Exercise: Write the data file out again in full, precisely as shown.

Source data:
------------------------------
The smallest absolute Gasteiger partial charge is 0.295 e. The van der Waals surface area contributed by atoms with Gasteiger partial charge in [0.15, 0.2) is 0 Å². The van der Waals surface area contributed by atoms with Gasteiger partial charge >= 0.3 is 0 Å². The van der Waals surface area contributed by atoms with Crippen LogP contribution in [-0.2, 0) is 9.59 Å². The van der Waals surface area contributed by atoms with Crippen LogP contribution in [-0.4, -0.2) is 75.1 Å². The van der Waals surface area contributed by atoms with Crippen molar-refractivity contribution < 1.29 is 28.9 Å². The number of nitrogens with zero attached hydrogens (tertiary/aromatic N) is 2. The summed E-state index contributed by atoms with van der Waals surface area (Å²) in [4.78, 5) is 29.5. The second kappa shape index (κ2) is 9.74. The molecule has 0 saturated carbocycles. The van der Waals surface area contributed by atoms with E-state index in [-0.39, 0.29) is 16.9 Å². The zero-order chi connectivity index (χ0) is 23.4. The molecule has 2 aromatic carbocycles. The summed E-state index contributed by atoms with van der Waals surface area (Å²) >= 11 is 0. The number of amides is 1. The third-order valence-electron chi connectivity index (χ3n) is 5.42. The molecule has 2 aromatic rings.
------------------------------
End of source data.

The smallest absolute Gasteiger partial charge is 0.295 e. The van der Waals surface area contributed by atoms with Gasteiger partial charge in [0.15, 0.2) is 0 Å². The van der Waals surface area contributed by atoms with Gasteiger partial charge >= 0.3 is 0 Å². The van der Waals surface area contributed by atoms with Crippen LogP contribution in [-0.2, 0) is 9.59 Å². The van der Waals surface area contributed by atoms with Crippen LogP contribution in [-0.4, -0.2) is 75.1 Å². The van der Waals surface area contributed by atoms with Crippen molar-refractivity contribution < 1.29 is 28.9 Å². The number of nitrogens with zero attached hydrogens (tertiary/aromatic N) is 2. The summed E-state index contributed by atoms with van der Waals surface area (Å²) in [4.78, 5) is 29.5. The second kappa shape index (κ2) is 9.74. The molecule has 0 saturated carbocycles. The van der Waals surface area contributed by atoms with E-state index in [-0.39, 0.29) is 16.9 Å². The zero-order chi connectivity index (χ0) is 23.4. The molecule has 2 aromatic carbocycles. The summed E-state index contributed by atoms with van der Waals surface area (Å²) >= 11 is 0. The number of amides is 1. The third-order valence-electron chi connectivity index (χ3n) is 5.42. The molecule has 2 aromatic rings.